January”s a funny old month. One of the oldest months, I think. Certainly the longest. It”s been a mixture of waking up from a winter break, and hurtling into new projects. There”s a handful of new things on the go, which we”re pretty stoked to share when we can, and a few ongoing projects we”re shortly to finish.

In the meantime, have a look at the things we”ve been sharing in Dark Social.

The Cloud, by STML

- The first thing we published this year was Orchestrated Text, a blanket-swaddled project that Richard munged together over Christmas and James finessed when we were all back in the studio. It”s done pretty well – thanks Wired – and helped broaden our thinking about what text on the web can mean, beyond “just words”. Should be more on that soon enough.

- Tying nicely into Orchestrated Text, Richard has been following the ‘Alan Rusbridger Plays Chopin’ story for a while. The publicity run for the book this month, especially Know The Score (the musical e-book accompaniment) has been particularly enjoyable.

- The odd space between digital and physical is never more felt than when people replicate physical things in digital – such as notepads, watercolour painting or leatherette folders. We”ve had a nice play with Paper and been pleasantly surprised by how it feels – very digital, but with a reassuring sense of friction. It won”t replace our pads and papers, but it’s a damn nice attempt to.

- Mark Fell“s article in The Wire reminded us all of the values of working within limitations, and pushing at the edges of what can be done: “we can redefine technology, not as a tool subservient to creativity or an obstacle to it, but as part of a wider context within which creative activity happens.

- Matt Ward wrote a moving and insightful blog post about what digital spaces outside of capitalism might be like. It feels a bit like a beat”s companion piece to Russell”s post about truthiness and The Majority of Images. In a way.

- Revisited “Why Lost Is Genuinely New Media“, Dan Hill“s excellent post from 2006 about leaving threads open for parallel narrative and speculation. “This isn”t so much product placement as identifier placement.

- Our James has continued to smarten up and iterate the new Mudlark aesthetics, and has been taken with a handful of projects looking to solve or evolve design problems. Of the most mainstream and publicly visible is the ITV rebrand. There”s still quite a lot of discussion about whether it”s any good, but James is firmly in the Pro camp. He feels it really comes to life when animated over the idents with the ‘colour-picking’ technique.

- We packed him off to NAConf last week, so expect a blog post about that soon. When he bought his ticket, he noticed they were using tito – which provided a very simple experience. As a company who has PayPal grief every year with , we”re hoping this turns out to be a healthy challenge to them.

- Work continues on Chromaroma: putting wires back where they should go, kicking the data scraper and looking for new ways to develop it, inside or out of London. A couple of us have been using Moves for iOS. It is definitely an extension of thoughts we”ve had about taking Chromaroma “off the rails”, but lacks that competitive and social edge.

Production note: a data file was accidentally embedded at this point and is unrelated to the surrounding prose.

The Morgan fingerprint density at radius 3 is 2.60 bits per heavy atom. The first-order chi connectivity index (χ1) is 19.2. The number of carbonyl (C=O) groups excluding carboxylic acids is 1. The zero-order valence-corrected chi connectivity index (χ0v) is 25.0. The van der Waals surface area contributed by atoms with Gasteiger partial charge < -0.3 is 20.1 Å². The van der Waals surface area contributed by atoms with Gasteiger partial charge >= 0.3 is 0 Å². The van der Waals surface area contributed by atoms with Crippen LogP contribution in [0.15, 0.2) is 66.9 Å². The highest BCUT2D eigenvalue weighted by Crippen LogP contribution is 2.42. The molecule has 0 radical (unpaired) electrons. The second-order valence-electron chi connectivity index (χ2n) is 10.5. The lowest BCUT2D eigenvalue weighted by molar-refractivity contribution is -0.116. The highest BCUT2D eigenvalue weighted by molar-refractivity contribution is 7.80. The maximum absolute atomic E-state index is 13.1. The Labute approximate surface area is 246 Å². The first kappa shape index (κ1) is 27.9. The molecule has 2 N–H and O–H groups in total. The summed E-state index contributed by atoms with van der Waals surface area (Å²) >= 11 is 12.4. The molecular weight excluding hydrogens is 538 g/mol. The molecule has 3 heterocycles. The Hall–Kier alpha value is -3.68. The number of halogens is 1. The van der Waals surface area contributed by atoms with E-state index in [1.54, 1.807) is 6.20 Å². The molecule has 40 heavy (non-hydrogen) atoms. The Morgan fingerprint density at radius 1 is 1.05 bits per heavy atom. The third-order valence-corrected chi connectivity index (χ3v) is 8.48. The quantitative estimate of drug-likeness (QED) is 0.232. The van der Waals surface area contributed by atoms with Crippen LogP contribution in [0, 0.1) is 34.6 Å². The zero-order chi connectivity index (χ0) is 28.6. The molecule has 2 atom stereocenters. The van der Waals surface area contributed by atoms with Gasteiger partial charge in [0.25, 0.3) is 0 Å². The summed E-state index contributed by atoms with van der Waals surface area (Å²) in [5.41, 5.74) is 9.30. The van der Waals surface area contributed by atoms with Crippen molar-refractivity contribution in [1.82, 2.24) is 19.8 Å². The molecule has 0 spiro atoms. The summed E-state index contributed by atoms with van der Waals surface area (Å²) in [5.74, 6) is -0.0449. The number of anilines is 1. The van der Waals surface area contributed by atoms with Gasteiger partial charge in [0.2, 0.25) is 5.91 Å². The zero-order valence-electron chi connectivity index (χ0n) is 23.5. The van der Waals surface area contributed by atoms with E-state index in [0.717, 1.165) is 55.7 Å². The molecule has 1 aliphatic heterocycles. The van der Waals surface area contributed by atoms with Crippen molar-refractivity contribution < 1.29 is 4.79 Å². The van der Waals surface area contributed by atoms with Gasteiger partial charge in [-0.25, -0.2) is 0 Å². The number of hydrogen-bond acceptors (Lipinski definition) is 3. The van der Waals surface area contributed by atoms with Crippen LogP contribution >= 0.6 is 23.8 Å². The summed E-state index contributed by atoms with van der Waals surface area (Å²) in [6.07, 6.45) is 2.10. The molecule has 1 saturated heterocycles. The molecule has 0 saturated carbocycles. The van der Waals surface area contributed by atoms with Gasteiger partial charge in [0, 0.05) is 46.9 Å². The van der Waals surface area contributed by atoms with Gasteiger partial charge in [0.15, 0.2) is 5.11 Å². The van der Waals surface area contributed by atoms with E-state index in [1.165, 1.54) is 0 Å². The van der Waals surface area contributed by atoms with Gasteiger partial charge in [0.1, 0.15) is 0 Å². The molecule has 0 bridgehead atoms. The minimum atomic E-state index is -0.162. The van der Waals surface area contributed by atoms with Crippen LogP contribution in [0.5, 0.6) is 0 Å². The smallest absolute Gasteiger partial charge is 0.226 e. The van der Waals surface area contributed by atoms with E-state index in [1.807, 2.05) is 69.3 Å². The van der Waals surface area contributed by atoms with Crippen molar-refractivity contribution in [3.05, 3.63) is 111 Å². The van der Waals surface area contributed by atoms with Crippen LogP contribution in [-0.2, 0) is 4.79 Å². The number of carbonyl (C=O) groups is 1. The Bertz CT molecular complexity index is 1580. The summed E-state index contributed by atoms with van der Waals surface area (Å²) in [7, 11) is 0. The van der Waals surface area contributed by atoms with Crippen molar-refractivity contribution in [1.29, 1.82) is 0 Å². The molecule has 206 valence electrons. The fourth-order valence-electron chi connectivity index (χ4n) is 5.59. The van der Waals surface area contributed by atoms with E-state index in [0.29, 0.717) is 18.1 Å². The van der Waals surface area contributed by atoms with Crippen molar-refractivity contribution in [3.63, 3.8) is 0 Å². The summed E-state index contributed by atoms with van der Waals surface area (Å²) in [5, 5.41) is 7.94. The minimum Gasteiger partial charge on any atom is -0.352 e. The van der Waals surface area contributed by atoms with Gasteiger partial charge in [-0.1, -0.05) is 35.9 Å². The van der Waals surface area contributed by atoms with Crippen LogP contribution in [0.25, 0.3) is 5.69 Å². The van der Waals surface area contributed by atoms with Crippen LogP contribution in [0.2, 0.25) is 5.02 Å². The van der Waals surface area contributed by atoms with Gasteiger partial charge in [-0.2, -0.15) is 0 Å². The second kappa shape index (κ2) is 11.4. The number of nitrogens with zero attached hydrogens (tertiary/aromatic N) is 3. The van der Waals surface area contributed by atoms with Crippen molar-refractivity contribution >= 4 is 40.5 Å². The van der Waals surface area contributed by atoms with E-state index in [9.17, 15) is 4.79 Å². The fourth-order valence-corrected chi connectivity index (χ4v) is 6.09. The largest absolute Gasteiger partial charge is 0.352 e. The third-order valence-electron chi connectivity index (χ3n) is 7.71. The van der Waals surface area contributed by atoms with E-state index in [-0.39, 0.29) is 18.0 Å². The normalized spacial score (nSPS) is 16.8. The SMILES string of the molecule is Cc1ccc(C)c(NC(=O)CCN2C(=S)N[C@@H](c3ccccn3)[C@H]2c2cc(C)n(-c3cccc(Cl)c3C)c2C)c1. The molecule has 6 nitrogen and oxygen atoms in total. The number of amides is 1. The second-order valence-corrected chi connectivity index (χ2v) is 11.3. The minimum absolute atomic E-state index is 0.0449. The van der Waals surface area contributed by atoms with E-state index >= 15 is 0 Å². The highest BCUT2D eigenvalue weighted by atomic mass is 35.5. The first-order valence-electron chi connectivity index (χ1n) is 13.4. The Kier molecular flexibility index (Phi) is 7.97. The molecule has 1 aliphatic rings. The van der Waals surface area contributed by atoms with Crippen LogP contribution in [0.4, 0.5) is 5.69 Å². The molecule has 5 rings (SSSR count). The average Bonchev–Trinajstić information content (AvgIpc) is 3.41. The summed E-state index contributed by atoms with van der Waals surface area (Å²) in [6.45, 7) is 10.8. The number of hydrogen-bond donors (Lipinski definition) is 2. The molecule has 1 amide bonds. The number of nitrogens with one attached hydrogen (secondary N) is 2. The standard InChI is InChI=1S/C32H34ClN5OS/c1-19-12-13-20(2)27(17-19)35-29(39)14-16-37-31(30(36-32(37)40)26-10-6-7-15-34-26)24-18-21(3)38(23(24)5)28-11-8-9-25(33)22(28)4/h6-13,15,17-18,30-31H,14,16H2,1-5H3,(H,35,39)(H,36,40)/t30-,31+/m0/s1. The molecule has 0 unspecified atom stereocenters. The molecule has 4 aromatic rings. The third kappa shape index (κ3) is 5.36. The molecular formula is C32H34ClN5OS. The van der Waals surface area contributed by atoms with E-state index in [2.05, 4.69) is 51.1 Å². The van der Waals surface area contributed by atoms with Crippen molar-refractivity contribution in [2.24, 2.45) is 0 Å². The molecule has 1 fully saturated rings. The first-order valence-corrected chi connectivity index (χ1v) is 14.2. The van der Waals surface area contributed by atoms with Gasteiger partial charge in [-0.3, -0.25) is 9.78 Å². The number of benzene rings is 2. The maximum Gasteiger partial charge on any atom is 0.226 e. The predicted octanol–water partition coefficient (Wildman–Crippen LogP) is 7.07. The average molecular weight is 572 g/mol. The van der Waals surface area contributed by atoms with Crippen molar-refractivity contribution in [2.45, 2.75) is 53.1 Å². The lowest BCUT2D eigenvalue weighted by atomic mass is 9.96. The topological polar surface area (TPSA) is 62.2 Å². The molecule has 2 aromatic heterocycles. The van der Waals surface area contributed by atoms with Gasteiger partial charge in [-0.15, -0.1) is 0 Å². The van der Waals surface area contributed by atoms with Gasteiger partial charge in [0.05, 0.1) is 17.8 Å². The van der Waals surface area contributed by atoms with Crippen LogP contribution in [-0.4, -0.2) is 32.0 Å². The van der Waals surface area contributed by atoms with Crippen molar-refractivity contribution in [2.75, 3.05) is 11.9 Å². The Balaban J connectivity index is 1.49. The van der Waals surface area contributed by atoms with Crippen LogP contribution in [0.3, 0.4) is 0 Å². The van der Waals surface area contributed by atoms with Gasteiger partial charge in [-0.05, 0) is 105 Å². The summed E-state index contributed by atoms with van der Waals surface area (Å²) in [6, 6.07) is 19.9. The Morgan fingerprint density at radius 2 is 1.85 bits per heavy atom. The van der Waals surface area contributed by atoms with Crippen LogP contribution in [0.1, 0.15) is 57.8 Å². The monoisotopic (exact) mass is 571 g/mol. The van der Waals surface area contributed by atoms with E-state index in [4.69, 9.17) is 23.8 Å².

- Smart travelling moves into the next phase over in Boston with the introduction of using smartphones for ticket purchasing.

- Our pal Ben Bashford got his speak on at UX Brighton last year. It”s up on YouTube now. If you enjoyed his excellent blog post about Emotional Computing you should enjoy the mundane Robocop”s talk.

- Matt Edgar wrote an excellent post titled “Ad agencies are discovering products like Columbus discovered America“, which just about sums up his angle. Typically great.

- Brendan Dawes is someone who consistently turns out excellent and beautiful work. The RSC are the latest to benefit from this, with the rather lovely To Be Today, “a Shakespearean twist on the events of the day.”


How To Make A Cocktail.

- How To Basic
Genuinely the best and most informative channel on YouTube.

- Internet of Lamps
Good Night Lamp is a beautiful looking and simply realised IoT project. Its Kickstarter is closing soon, so go and wang as much as you can in their bank account.

All Other Parties Are STILL Trite And Dull.
If you”re going to GDC, go to this. You will thank yourself.

- Towards A Canon of “Hypertext Literature/Interactive Fiction/Digital Narrative”
Tom Armitage started drawing up a list of most “important” works in the messy taxonomy of interactive fiction.

Vinny Poo
Bless Russia”s laissez-faire approach to copyright and enjoy this very special interpretation of Winnie The Pooh. Thanks to Marie for putting it into our lives.

Great Reddit thread on “house rules” in games.

The Internet of.

“The family”s principal entertainment… was for everyone to recount their dreams.”
What it”s like to be cut off from human contact for 40-years.

The Internet of Ketchup Things

- Diddy Appreciates, by Shardy

- rrrrrrrroll

- What we”ve been listening to: , , the .

Designing Playful 2012

It”s been a couple of months since this year”s happened. Now that we”ve stopped worrying if there is enough tea*, we”ve had chance to catch-up on the  and start thinking about what we”ll do in 2013.